The thyroid gland is a silent butterfly-shaped organ located in the lower part of your neck, it plays a role in many of our important bodily functions. Fatigue, weight instability and sleep disturbances may all be related to troubles in the thyroid gland.
Dr. Georges Halaby, endocrinologist at Mount Lebanon Hospital, will explain everything you need to know about the thyroid gland.
What is the job description of the thyroid gland?
The thyroid gland is a vital part of the body, it is involved in several important functions, including:
Can the thyroid gland be out of service?
- Metabolism and weight control
- Production of hormones
- Distribution of hormones to different organs and tissues of the body
- Regulating body temperature and energy use
- Maintaining the functions of various organs – mainly the heart, lungs, brain and muscles.
The thyroid gland is prone to 3 disorders:
How to know if your thyroid gland is in trouble?
- The reduced secretion, or hypothyroidism, is due to laziness in the gland, causing the body to stop receiving an adequate amount of thyroid hormones to function properly. This condition has 3 causes: auto-immune disease, damage to the thyroid gland, or imbalanced iodine levels.
- The excessive secretion, or hyperthyroidism, is a condition which leads to an increase in metabolism.
- Enlargement in the gland is known as nodules, this is usually caused by decreased iodine levels. The nodules are produced in order to absorb a larger amount of iodine molecules. These are needed for the production of the thyroxine hormone. However, these nodules may be cancerous and may need to be surgically removed.
Problems in the thyroid gland can be expressed in several ways, they can sometimes be mistaken as poor daily habits. It is important to consult an endocrinologist if you experience any of the following signs:
Signs of hyperthyroidism:
Signs of hypothyroidism:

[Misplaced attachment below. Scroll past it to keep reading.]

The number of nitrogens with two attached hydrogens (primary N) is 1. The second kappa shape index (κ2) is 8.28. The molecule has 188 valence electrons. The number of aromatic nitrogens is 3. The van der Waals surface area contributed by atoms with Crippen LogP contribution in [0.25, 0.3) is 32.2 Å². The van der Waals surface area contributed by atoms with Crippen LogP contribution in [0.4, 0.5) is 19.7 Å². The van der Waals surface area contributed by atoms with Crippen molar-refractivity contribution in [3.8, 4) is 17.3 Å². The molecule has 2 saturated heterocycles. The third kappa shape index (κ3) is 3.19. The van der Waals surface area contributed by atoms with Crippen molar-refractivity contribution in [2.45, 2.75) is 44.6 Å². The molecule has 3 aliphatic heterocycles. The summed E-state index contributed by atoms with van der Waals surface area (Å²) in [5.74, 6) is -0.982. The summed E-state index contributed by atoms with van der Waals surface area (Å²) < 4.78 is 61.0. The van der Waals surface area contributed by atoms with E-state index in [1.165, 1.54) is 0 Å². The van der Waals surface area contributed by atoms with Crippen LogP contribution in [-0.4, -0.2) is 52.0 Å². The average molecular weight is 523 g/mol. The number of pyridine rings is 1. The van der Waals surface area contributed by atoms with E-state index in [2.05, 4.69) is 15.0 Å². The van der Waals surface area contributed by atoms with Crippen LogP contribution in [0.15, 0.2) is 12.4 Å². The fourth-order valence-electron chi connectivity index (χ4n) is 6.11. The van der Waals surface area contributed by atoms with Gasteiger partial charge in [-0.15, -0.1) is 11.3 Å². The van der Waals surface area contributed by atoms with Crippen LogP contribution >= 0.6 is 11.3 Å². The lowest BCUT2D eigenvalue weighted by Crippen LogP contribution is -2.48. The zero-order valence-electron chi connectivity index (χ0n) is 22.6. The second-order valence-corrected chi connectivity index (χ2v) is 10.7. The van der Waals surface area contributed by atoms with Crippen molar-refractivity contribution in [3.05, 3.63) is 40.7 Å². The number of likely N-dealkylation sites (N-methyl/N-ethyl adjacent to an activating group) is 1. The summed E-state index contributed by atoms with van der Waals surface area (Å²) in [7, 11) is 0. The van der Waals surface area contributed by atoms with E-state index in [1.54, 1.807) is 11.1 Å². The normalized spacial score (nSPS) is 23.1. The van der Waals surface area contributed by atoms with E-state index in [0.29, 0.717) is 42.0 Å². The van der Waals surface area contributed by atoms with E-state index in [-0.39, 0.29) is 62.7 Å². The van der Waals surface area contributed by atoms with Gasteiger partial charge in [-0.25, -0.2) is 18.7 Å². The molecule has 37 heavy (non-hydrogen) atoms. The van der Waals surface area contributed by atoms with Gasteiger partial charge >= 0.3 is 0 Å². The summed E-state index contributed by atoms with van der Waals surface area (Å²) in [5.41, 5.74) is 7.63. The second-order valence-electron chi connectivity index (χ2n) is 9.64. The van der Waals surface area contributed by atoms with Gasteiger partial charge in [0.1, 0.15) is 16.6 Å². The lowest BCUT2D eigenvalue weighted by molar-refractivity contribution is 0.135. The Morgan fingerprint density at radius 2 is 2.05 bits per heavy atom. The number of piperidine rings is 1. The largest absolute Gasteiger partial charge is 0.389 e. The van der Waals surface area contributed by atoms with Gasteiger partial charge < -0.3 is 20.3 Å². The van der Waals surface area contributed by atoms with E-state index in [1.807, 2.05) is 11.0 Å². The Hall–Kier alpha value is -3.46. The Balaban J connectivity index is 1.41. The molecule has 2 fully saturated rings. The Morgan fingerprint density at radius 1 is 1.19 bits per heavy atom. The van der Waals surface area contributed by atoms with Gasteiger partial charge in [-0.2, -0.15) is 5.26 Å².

- An increased heartbeat
- Sweating (even at rest)
- Unexplained weight loss despite a good appetite
- Increased sexual drive
Other common signs of both hyperthyroidism and hypothyroidism:
- A decreased heartbeat
- Changes in the voice
- Unknown pain
- Unexplained weight gain (usually caused by water retention)
- Decreased sexual drive
What tools are used to diagnose thyroid problems?
- Mood Disturbances
- Body temperature imbalances
- Changes in menstrual cycle
- Digestive problems
When any of the warning signs mentioned above are persistent, there are specific tests that can be done to detect the functionality of the thyroid gland.
These tests include:
Do thyroid problems affect the quality of our lives?
- Blood tests: based on the levels of T4 and TSH, this eventually becomes compulsory for people over the age of 60. The levels of TSH indicate the activity of the gland. When TSH levels are close or below the lower limit, it indicates an elevated activity, whereas when they are close or above the upper limit, it indicates a decreased activity.
- Fluorescent iodine tests: conducted to detect the presence of nodules.
- Ultrasound: used to measure the size of the gland and to check for the existence of nodules.
Suffering from problems in the thyroid gland can lead to various effects on the quality of our lives as well as affecting several different organs. Some of these effects include:
Is there treatment that is custom made for my needs?
- The heart experiences a decrease or an increase in heartbeat levels
- Muscles and joints become stiff and painful
- The menstrual cycle becomes unstable
- Hearing levels may decrease especially in the case of hypothyroidism
- The digestive system can cause diarrhea in the case of hyperthyroidism, and constipation or Irritable Bowel Syndrome in the case of hypothyroidism
- Fertility can decrease due to hypothyroidism
- Brain damage in the fetus can occur during pregnancy due to hypothyroidism
Treatments for thyroid gland problems are based on each individual case. Some examples of tailor-made treatments include:
- Surgery to remove part or all of the thyroid gland in one of the following 3 cases:
- Cancerous nodules
- Nodules pressing on the airways
- Hyperthyroidism among women within reproductive age – to avoid giving them fluorescent iodine as a form of treatment
- Replacement pills can be prescribed after surgery depending on how much of the gland is left, or in case of hypothyroidism.
Thyroid gland problems are very common; they are more common in women than in men. To maintain a healthy life, symptoms should not be left untreated. It is crucial to consult your physician every 6 months to maintain your health and to receive the necessary medical treatment that you may need!
Dr. Georges Halaby
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